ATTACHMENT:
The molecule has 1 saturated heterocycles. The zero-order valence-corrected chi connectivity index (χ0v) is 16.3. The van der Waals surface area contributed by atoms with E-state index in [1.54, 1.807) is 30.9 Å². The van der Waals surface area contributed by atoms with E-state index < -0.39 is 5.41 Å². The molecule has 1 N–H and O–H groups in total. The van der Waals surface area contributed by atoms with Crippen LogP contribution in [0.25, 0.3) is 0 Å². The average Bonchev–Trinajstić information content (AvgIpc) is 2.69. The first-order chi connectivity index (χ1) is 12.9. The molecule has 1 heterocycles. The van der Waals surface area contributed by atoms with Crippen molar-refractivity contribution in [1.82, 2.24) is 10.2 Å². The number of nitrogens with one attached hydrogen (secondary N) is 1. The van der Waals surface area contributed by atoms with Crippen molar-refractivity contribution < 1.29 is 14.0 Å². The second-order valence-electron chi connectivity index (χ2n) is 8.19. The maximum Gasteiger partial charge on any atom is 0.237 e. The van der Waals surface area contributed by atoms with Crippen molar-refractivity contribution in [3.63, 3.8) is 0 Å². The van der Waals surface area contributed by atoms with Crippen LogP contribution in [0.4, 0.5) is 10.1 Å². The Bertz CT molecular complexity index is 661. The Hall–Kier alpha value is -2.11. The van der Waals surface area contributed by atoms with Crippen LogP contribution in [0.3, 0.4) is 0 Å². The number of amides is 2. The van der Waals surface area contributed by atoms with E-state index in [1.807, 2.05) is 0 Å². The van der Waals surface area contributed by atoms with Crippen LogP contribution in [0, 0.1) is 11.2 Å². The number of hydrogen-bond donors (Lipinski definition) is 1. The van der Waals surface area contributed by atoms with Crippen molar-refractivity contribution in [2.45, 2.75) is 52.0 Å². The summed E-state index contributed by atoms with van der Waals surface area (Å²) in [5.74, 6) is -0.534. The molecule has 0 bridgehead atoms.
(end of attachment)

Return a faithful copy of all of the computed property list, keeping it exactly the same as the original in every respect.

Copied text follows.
The molecule has 1 saturated heterocycles. The zero-order valence-corrected chi connectivity index (χ0v) is 16.3. The van der Waals surface area contributed by atoms with E-state index in [1.54, 1.807) is 30.9 Å². The van der Waals surface area contributed by atoms with E-state index < -0.39 is 5.41 Å². The molecule has 1 N–H and O–H groups in total. The van der Waals surface area contributed by atoms with Crippen LogP contribution in [0.25, 0.3) is 0 Å². The average Bonchev–Trinajstić information content (AvgIpc) is 2.69. The first-order chi connectivity index (χ1) is 12.9. The molecule has 1 heterocycles. The van der Waals surface area contributed by atoms with Crippen molar-refractivity contribution in [1.82, 2.24) is 10.2 Å². The number of nitrogens with one attached hydrogen (secondary N) is 1. The van der Waals surface area contributed by atoms with Crippen molar-refractivity contribution < 1.29 is 14.0 Å². The second-order valence-electron chi connectivity index (χ2n) is 8.19. The maximum Gasteiger partial charge on any atom is 0.237 e. The van der Waals surface area contributed by atoms with Crippen molar-refractivity contribution in [3.63, 3.8) is 0 Å². The van der Waals surface area contributed by atoms with Crippen LogP contribution in [0.4, 0.5) is 10.1 Å². The Bertz CT molecular complexity index is 661. The Hall–Kier alpha value is -2.11. The van der Waals surface area contributed by atoms with Crippen LogP contribution in [0.3, 0.4) is 0 Å². The number of amides is 2. The van der Waals surface area contributed by atoms with E-state index in [1.807, 2.05) is 0 Å². The van der Waals surface area contributed by atoms with Crippen LogP contribution in [0, 0.1) is 11.2 Å². The number of hydrogen-bond donors (Lipinski definition) is 1. The van der Waals surface area contributed by atoms with Crippen molar-refractivity contribution in [2.45, 2.75) is 52.0 Å². The summed E-state index contributed by atoms with van der Waals surface area (Å²) in [5.74, 6) is -0.534. The molecule has 0 bridgehead atoms.